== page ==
Having said that, what’s interesting is that my agent’s assistant in Dallas got it wrong. She thought I was auditioning for a theater musical on the life of Frankie Valli of The Four Seasons. Which is funny now, because Jersey Boys is actually a huge hit, but at the time I thought, “Really? They’re doing a musical about Frankie Valli?”
Phillips' first taste of international stardom came with the 1987 film 'La Bamba' and his tragic portrayal of early rock icon Richie Valens.
So for me, this was lightning in a bottle. They cast me for the film out of Dallas. The only real names that were in the movie at that time were Esai Morales, [who] had done Bad Boys with Sean Penn, Joe Pantoliano was just coming off of Risky Business as Guido, the killer pimp and Elizabeth Peña was coming off of Down and Out in Beverly Hills. So there weren’t any big names. It was this little, heartfelt film that was a negative pick-up for Columbia Studios and it’s not as if we knew we were making this monster hit.
I got to make this film and then had to wait a year before it actually came out so I got a little more acclimated to Hollywood, and also after being unemployed because I didn’t get any gigs for, like six, eight months after we were finished filming. Here I was, this unknown, playing an obscure Mexican-American rock ‘n roll star in a tiny little film. We made that movie for six million dollars. It was not destined to be this huge hit, so when it did, it literally boggled all of our minds. It just blew us away because it was such a well-made, heartfelt movie that speaks to people even today. In many ways, it was my Cinderella story and I’m very proud of it.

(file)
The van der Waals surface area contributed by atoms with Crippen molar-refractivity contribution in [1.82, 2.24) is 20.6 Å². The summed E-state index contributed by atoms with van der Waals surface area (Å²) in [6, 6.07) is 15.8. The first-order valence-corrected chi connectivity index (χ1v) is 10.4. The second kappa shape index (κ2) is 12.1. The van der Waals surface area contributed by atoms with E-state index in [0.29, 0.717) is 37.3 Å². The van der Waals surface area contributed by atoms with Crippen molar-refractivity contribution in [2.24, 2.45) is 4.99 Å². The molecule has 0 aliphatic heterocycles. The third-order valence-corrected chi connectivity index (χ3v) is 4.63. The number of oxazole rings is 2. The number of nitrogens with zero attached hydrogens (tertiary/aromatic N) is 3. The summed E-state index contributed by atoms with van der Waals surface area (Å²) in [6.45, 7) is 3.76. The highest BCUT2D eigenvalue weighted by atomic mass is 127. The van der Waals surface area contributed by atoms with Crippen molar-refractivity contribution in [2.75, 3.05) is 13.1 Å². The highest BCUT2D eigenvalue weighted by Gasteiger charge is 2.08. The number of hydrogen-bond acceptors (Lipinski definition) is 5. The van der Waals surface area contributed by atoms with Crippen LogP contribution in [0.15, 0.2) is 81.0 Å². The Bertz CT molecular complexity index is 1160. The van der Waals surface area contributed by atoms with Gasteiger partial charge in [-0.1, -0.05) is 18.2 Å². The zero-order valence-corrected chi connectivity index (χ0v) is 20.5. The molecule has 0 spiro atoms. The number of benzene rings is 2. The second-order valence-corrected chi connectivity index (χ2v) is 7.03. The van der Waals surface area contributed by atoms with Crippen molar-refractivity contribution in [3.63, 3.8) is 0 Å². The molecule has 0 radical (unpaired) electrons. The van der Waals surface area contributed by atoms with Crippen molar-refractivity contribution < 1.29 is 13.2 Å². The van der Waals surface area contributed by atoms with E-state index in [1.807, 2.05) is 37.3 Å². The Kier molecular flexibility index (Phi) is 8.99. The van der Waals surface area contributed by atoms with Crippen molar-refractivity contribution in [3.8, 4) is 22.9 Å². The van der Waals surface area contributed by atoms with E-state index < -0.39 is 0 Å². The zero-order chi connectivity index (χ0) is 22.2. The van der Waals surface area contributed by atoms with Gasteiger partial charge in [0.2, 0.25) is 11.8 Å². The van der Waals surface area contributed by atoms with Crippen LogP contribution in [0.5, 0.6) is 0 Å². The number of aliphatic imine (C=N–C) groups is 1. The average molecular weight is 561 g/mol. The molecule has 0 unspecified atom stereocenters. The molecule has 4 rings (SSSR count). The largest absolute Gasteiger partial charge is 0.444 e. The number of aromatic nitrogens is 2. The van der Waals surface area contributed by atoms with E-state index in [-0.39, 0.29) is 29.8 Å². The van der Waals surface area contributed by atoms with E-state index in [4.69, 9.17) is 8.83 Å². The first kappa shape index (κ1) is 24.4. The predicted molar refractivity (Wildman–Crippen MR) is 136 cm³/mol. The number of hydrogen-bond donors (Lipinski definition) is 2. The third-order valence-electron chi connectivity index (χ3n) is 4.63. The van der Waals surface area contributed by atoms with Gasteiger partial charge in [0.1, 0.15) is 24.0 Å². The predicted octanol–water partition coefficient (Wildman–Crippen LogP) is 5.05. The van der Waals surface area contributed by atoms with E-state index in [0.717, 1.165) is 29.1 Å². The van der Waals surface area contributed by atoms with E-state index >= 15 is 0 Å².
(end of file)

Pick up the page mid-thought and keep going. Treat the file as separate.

GW: I’ll completely admit, I DJ on the side also and at least once a year, I’ll go back and watch it again.
LDP: And it holds up, man! One of the reasons I’m still around today, I think, is the fact that my first three films out of the gate in Hollywood were La Bamba followed by Stand and Deliver followed by Young Guns. Three very, very different but very, very good films — award winning. And, like you mentioned, I got nominated for the Golden Globe and won the Independent Spirit Award. Eddie [Edward James Olmos], obviously, was nominated for the Oscar. Young Guns was my first inkling that, “Okay, I’ve arrived. I’m working with this group of guys and we’re the hot young bucks on the block right now.” So those were the first three films and I think it bought me some tenure for a little while.
GW: Definitely, having the chance to show that range was only a good thing. I do have to ask though, are you able to hear the Los Lobos version of the theme without flipping the radio to a different station?
LDP: [Laughter] You know, it catches me off-guard sometimes. I have to be very careful which Mexican restaurants I go to because chances are there’s going to be a mariachi band there. I don’t even make it past my first margarita, I got to hit the door. It’s one that will forever be linked to me. Yes, I am proud of it but yeah, I’ve been screamed at for 25 years now, “La, la, la, la, la bamba…” on the street. That’s lost its appeal, believe me.
NEXT: Young Guns, Broadway, and the casting process for “Telford”